Title: Chessman, Edward B.

Source text: The Medical and Surgical History of the War of the Rebellion. (1861-65.), Part 2, Volume 1 (Washington, DC: Government Printing Office, 1879), 188-189.

Keywords:diarrhœa and dysenteryfatal cases of diarrhœa and dysentery, with accounts of the morbid appearances observedfrom the Second Division of the Alexandria Hospital, Virginiamucous membrane of both small and large intestine inflamed and thickenedchronic diarrhœalungs congested, no tuberclesautopsy performed

Civil War Washington ID: med.d1e41362

TEI/XML: med.d1e41362.xml

Case from the medical descriptive lists of the SECOND DIVISION of the ALEXANDRIA HOSPITAL, Virginia, Surgeon T. Rush Spencer, U. S. V., in charge:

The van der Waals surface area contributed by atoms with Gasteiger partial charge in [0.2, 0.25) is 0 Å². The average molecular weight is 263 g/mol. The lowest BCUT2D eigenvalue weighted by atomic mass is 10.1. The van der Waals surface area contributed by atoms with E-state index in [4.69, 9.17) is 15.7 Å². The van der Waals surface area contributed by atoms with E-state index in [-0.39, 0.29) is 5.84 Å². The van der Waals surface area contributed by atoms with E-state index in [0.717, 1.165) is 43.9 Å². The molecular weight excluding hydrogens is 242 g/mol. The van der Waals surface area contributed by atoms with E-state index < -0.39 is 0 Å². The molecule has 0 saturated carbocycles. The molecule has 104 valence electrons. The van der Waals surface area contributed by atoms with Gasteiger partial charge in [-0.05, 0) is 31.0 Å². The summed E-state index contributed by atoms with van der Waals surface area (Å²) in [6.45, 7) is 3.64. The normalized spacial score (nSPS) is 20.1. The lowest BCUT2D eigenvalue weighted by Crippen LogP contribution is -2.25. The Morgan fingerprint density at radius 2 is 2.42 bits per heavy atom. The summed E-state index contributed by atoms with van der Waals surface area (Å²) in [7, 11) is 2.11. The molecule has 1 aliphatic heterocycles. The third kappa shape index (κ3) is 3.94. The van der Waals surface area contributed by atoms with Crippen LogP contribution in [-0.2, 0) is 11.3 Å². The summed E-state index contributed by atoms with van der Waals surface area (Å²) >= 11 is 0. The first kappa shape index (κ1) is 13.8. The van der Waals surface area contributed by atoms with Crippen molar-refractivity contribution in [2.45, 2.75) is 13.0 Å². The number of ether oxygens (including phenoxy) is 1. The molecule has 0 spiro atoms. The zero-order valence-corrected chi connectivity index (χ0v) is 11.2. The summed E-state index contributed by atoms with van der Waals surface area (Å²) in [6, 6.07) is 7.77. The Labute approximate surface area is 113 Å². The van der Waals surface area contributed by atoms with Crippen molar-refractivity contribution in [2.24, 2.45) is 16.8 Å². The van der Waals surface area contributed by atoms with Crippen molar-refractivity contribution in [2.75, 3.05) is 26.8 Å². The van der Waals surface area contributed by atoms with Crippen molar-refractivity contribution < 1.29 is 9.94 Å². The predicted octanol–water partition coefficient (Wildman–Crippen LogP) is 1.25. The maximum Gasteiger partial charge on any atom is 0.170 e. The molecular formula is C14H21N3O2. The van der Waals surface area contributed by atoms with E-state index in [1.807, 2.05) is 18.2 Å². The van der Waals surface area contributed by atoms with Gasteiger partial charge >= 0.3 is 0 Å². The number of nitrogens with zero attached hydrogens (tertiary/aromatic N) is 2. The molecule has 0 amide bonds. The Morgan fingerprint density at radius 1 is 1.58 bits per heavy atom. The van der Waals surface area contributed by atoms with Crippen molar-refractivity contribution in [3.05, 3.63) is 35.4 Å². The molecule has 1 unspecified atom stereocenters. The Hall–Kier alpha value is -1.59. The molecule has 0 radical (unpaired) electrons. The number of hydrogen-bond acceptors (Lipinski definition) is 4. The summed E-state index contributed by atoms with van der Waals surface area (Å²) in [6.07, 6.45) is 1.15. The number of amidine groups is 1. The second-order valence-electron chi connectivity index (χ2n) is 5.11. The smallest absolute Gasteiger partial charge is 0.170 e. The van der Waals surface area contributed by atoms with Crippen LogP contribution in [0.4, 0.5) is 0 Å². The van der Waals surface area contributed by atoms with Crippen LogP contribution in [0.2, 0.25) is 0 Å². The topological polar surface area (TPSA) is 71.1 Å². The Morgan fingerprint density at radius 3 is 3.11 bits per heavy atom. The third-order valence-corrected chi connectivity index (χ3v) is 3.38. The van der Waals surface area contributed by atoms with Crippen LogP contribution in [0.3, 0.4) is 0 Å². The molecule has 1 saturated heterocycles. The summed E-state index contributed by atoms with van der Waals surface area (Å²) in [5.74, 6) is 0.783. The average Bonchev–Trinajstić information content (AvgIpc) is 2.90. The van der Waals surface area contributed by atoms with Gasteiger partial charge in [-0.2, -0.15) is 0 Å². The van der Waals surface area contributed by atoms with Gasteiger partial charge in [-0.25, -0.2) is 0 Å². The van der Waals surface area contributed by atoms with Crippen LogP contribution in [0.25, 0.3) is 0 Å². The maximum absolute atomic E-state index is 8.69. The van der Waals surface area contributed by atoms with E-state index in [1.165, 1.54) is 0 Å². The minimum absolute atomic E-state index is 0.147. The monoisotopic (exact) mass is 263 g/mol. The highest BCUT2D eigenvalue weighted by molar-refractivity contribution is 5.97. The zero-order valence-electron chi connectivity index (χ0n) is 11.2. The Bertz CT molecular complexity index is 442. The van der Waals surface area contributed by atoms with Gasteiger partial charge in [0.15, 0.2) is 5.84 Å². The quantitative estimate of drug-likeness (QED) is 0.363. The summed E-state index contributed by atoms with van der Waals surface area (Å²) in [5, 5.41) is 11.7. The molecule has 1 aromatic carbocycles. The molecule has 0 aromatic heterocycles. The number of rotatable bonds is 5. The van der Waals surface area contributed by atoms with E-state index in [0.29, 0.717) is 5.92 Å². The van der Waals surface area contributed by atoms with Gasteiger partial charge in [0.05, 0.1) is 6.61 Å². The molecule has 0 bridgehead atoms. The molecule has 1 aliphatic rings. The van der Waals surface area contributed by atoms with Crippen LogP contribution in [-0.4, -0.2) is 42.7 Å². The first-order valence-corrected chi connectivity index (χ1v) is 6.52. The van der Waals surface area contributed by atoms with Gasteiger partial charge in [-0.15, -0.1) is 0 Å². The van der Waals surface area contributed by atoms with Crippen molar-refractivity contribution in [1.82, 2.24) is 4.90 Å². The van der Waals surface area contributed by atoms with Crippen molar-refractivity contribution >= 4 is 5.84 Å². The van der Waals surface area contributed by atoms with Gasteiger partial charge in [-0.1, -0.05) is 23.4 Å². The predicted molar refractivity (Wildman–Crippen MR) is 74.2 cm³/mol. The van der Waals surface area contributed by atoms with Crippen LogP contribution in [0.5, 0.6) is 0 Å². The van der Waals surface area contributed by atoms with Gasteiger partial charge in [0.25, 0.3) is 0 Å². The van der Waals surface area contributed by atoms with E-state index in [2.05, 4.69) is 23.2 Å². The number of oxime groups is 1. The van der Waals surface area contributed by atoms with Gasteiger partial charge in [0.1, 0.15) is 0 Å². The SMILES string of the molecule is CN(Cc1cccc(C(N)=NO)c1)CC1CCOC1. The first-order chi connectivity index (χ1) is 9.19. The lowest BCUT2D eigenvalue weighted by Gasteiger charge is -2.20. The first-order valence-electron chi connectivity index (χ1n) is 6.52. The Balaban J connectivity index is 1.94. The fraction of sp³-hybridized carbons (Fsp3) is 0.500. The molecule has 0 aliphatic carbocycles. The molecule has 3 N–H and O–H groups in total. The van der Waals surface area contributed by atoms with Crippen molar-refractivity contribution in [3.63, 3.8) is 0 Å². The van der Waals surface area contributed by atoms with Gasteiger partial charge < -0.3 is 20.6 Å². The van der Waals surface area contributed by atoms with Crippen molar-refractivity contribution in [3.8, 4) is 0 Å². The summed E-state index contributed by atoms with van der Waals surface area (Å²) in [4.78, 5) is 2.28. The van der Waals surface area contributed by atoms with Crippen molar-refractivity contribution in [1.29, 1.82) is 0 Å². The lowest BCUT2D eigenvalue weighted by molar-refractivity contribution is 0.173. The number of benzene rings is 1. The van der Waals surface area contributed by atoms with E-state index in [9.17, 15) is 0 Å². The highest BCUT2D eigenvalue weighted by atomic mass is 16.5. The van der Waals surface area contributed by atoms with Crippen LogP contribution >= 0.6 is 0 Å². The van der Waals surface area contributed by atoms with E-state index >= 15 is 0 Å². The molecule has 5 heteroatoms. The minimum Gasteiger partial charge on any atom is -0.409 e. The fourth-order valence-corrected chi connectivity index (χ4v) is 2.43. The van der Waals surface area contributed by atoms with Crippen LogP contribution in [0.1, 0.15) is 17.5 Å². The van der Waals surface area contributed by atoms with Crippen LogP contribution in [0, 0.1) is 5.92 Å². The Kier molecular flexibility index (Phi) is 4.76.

CASE 444.—Private Edward B. Chessman, company H, 32d Massachusetts volunteers; age 34; admitted December 5, 1863. Chronic diarrhœa. The patient had been sick nine weeks, having on an average eight passages per day; his appetite was poor; he was very weak and greatly emaciated. Treatment: Tannic acid and opium, tincture of the chloride of iron, whiskey. December 9th: The diarrhœa is decreasing; he has now about four passages per day. Treatment continued. December 11th: Diarrhœa nearly controlled. December 15th: Diarrhœa has again returned; passages eight per day and painful. Complains of constant abdominal pain. Apply a mustard poultice; acetate of lead and opium. December 19th : The diarrhœa continues unchecked. The patient is losing strength. Died, December 27th. Autopsy: The lungs were congested, but contained no tubercles. The mucous membrane of both small and large intestine was inflamed and thickened.—Acting Assistant Surgeon Thomas H. Stillwell.